What is Strabismus/Squint?
Strabismus is a condition that causes an adult or child’s eyes to point in different directions.
Measuring the ocular deviation can be done by the Hirschberg light reflex test. A light torch in held front of examiner and light directed into patient’s eyes. A normal reflex is slight symmetrical nasal displacement of 5 degrees.
Consequence of acquired strabismus is diplopia/double vision. Before the age of 6, there is cortical suppression of image from deviated eye, leading to strabismic amblyopia and loss of binocular fusion and stereopsis.
Causes of strabismus
There are several possible causes of strabismus, including weak eye muscles, heredity, cataract, and nerve conditions. Dangerous strabismus that need to be urgently referred:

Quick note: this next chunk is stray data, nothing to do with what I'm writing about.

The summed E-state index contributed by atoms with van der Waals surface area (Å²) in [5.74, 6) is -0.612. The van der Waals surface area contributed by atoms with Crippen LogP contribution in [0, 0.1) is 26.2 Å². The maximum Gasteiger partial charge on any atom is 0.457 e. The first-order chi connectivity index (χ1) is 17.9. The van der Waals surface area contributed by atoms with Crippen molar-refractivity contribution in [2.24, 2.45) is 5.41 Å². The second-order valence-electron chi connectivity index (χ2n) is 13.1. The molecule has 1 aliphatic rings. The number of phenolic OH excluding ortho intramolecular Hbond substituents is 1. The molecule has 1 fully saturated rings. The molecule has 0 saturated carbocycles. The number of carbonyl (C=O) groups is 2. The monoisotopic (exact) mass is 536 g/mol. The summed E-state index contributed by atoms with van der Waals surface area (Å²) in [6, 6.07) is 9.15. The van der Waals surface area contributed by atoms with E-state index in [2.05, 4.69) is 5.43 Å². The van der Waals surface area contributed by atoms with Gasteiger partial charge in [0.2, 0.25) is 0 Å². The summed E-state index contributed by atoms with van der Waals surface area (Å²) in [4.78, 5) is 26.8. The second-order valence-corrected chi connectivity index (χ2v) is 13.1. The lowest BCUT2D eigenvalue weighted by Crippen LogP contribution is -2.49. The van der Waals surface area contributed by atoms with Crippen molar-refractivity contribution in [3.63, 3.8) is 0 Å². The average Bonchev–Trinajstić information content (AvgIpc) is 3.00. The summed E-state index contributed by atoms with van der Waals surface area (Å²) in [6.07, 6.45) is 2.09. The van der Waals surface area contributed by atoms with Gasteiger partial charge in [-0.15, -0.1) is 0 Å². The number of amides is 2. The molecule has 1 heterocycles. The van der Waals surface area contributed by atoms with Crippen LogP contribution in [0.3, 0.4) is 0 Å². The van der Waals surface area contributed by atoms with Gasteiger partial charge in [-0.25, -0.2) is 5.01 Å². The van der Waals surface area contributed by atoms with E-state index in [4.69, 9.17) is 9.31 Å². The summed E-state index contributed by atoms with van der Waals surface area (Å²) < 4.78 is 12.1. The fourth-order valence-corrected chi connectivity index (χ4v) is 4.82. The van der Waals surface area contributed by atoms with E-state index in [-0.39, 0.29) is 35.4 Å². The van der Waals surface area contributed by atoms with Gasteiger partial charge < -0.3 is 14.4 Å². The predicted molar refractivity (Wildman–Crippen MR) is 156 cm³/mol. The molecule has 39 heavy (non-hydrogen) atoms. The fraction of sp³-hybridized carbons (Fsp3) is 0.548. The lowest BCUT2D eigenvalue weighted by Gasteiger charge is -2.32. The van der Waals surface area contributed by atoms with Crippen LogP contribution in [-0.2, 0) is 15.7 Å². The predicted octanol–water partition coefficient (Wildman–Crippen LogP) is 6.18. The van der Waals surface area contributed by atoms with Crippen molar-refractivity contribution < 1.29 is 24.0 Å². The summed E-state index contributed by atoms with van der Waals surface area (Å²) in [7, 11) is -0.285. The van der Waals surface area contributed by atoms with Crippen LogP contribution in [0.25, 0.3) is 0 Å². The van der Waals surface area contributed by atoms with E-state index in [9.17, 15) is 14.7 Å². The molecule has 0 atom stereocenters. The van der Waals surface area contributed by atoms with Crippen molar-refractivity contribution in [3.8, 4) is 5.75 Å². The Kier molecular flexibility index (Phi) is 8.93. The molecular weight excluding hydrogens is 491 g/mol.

- Acquired strabismus
- Limited eye movements
- Ptosis or other neurological signs
- Poor vision
- Abnormal red reflex
Treatment of strabismus
Treatment may include a combination of patching, eye glasses, eye drops, eye exercises, and surgery. Surgery is only recommended if patching or eye glasses do not work. Strabismus surgery involves tightening the weak muscles and/or loosening the stronger ones so that the eyes are positioned better. Special absorbable stitches will hold the eye muscles in their new position. The surgeon will not cut the skin around the eye, take the eye out of its socket, or use any lasers during the operation.